IMG_2166Tubes go into the tank – one to extract and one to return the fuel.  It’s a three-hour surgery.  Preparation requires accessing the fuel tank and removing the access ports (completely disassembling the bed and removing the plywood boards that protect the bed from the fuel tank).  Then, the technician inserts and probes the tank’s nooks and crannies just like a doctor probes your colon in a colonoscopy, removing (sucking up in our case) whatever dangerous muck that lingers.  For example, I saw several dime sized bits of black stuff slither through the extraction tube.  Next comes the “fuel polishing” , a kind of dialysis, where the fuel is extracted from the tank, run through a purifier to remove any floating bits, water, or algae that may have made a home in the fuel.  Then, the clean fuel is returned to the tank.  In Dolce Vento’s case, the guys found all three.  A real trifecta of gunky stuff we definitely do not want in our fuel or tank.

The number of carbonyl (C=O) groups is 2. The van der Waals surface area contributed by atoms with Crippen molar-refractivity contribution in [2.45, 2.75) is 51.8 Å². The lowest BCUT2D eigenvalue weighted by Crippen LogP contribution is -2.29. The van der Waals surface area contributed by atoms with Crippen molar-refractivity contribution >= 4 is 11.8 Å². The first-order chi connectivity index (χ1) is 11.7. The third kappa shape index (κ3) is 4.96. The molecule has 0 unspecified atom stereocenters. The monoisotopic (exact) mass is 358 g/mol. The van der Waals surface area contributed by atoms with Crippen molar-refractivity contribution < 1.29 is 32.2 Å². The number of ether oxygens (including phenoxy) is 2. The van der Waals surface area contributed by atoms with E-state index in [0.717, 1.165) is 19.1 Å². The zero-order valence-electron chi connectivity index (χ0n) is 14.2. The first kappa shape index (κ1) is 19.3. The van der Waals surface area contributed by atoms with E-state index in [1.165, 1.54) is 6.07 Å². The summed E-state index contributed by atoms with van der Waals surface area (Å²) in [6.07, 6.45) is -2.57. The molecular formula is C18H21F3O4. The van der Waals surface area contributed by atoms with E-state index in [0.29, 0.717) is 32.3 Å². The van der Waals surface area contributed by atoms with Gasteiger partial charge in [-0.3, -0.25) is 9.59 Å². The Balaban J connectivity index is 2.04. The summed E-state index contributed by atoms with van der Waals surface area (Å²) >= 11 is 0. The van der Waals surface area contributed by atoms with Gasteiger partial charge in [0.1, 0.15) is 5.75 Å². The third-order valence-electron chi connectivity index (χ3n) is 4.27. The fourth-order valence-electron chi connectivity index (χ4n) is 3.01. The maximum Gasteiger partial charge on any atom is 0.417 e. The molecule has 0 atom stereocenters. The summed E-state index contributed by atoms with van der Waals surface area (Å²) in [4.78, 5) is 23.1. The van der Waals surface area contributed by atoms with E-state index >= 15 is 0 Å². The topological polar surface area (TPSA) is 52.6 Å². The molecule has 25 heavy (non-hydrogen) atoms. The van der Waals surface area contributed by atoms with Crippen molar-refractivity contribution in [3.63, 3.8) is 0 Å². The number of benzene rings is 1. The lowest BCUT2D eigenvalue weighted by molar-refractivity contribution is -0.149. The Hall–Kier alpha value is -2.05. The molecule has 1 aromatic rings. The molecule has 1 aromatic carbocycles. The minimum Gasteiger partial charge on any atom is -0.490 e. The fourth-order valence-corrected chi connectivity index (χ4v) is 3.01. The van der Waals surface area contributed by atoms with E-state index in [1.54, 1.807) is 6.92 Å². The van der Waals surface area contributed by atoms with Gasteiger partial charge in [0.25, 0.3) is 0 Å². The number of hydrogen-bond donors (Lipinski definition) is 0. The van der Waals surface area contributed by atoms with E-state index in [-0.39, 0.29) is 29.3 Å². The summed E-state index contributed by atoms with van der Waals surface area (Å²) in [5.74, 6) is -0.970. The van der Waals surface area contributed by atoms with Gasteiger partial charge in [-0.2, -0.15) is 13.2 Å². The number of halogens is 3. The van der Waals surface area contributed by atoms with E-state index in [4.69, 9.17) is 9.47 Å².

With hopes high, we did the post op review this afternoon.  The engine started,  ran healthily and heartily under load without dying.  So, we believe that the patient is ready to be released from her slip.  She is ready venture out into the ocean once again.

Image-1 (3)_LIOur professional captain, Captain John, returns from Annapolis Thursday night.  We’ll take off about 11:00 PM, weather permitting, or Friday morning, for Morehead City, NC (360 miles/2.5 days).  If by Saturday night, the weather is not hospitable we’ll duck into Southport, NC (275 miles/1.75 days).

My dream sail around Hatteras is looking “out of the picture” so to speak. Winds from the north are predicted to blow on Sunday/Monday (when we plan to arrive), making Hatteras as dangerous as its reputation says it is.  So, if the wind doesn’t go in our favor (out of the south or south-west), we’ll be motoring up the ICW for about 180 miles to reach Norfolk and the Chesapeake Bay.  Luckily, we cleared all the fixed bridges above Southport, NC.  To ensure Dolce Vento’s safe passage I’ll be hoisted me up the mast to remove our wind direction and speed instruments before we set off up the ICW.

rainAll this makes me feel like Bill Murray in the film Ground Hogs Day.  In our case, it rains for bunch of days, we leave, then something happens to make us delay.  I’ve got my fingers crossed that we won’t have another delay and repeat it all over again.  However, it’s raining again and we will leave again.  Thinking positively,  I believe we’ll make it home and that the sun will shine once more…eventually.